We’ve all seen them. Those display cards with rating scores next to bottles of wine at our retail stores.
Wine Advocate 92 points.
Wine Spectator 94 points.
Wine Enthusiast 89 points.
Face it, the score cards are there to sell you wine – and you’ll never see a rating under 85. So what’s the point? Further, is there any significant meaning to the scores and should you pay attention to them at all?
Scoring wines was originally meant to make the selection process easier for consumers. It may have achieved that, but the biggest effect has been on potential investors and traders in the wine market. Highly rated wines can be sold at higher prices.
There are lots of wine critics scoring wines, but three publications are considered the most prominent – and those are the ones you’ll likely see in retail stores.
Robert Parker, publisher of The Wine Advocate, he has had a profound effect on prices and demand for fine wines around the world. In spite of his recent “semi-retirement,” he’s still the most known and influential wine critic in the business.
Wine Advocate’s ratings:
96 – 100: Extraordinary, a classic of its variety
90 – 95: Outstanding, exceptional complexity and character
80 – 89: Barely above average to very good
70 – 79: Average with little distinction
60 – 69: Below average, but drinkable
50 – 59: Poor, unacceptable
Wine Enthusiast ratings are based on tastings by the magazine’s editors and other qualified tasting panelists.
Wine Enthusiast ratings:
95 – 100: Superb. One of the greats.
90 – 94: Excellent. Highly recommended.
85 – 89: Very good. May offer outstanding value if price is right.
80 – 84: Good. Suitable for everyday consumption.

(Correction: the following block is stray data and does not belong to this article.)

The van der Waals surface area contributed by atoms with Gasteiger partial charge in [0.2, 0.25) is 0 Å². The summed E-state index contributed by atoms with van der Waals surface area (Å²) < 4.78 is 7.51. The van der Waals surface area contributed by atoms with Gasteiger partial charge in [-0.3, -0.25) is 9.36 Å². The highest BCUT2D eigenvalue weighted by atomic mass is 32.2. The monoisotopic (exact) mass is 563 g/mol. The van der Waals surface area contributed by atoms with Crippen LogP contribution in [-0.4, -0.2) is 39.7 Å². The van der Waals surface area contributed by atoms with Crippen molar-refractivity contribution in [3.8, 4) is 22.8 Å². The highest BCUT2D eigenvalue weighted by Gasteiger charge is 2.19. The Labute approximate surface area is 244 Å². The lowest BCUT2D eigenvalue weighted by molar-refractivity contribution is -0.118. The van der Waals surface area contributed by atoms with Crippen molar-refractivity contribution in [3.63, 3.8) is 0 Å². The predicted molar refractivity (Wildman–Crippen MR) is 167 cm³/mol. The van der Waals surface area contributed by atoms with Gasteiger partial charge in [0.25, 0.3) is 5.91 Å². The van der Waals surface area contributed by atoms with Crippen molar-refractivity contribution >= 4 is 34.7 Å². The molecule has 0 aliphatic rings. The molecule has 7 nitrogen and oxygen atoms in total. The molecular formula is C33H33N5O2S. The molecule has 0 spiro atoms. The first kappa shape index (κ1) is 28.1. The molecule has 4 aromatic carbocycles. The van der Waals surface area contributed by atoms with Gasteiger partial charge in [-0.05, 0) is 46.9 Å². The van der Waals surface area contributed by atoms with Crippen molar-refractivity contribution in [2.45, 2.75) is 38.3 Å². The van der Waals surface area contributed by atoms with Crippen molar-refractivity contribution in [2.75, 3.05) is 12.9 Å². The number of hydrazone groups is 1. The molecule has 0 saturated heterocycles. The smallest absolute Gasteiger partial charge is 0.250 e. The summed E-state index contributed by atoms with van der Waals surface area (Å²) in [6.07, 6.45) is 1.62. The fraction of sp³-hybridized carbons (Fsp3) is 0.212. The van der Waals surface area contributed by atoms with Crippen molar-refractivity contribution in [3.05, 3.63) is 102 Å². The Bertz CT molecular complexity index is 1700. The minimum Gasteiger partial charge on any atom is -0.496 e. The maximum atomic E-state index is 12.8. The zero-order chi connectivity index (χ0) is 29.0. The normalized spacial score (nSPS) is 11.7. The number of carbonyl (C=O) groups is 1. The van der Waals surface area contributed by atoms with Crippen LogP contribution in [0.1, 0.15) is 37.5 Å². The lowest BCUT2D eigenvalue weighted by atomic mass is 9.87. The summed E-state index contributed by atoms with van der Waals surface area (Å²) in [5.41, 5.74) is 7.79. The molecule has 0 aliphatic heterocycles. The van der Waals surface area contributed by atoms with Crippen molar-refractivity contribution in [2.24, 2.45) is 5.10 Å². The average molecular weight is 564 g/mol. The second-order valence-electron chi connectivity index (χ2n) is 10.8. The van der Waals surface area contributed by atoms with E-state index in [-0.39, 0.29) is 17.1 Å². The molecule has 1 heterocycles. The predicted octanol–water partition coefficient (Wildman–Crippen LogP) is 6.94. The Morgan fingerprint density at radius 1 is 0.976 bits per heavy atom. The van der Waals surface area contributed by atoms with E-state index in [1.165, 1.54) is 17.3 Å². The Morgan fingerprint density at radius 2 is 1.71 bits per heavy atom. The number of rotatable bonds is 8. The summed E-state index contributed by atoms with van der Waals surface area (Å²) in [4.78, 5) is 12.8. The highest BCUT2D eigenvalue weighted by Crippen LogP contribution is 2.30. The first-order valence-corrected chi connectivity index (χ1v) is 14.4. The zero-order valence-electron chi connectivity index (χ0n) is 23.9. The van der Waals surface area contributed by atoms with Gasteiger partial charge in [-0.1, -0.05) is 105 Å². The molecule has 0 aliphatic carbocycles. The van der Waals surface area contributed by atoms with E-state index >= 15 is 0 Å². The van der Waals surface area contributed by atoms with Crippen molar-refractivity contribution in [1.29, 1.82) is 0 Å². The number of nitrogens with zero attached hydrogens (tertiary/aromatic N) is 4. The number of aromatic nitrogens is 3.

Wine Spectator editors review more than 15,000 wines each year. Every year the magazine contains 400 to 1,000 wine reviews.
Wine Spectator ratings:
95 – 100: Classic, a great wine.
90 – 94: Outstanding wine. Superior character and style.
80 – 89: Good to very good.
70 – 79: Average. May have some flaws.
60 – 69: Below average. Drinkable but not recommended.
50 – 59: Poor. Undrinkable.
We think wine scores are much like movie reviews. If you’re familiar with the reviewer and usually agree with his opinion, you’re safe to choose a movie based on the review. Otherwise, you might be better off asking a friend.
When it comes to selecting a wine, remember that everyone has a different palate and different preferences. So buying on a high score alone may not get you the best wine for your tastes and money. Scores can be helpful but shouldn’t be the sole factor in your purchasing decision.
Our advice, in states that allow in-store tastings, is to attend a tasting at your favorite wine store and rate the wines yourself. And you don’t have to spend a dime to taste.
Barbara and Beverly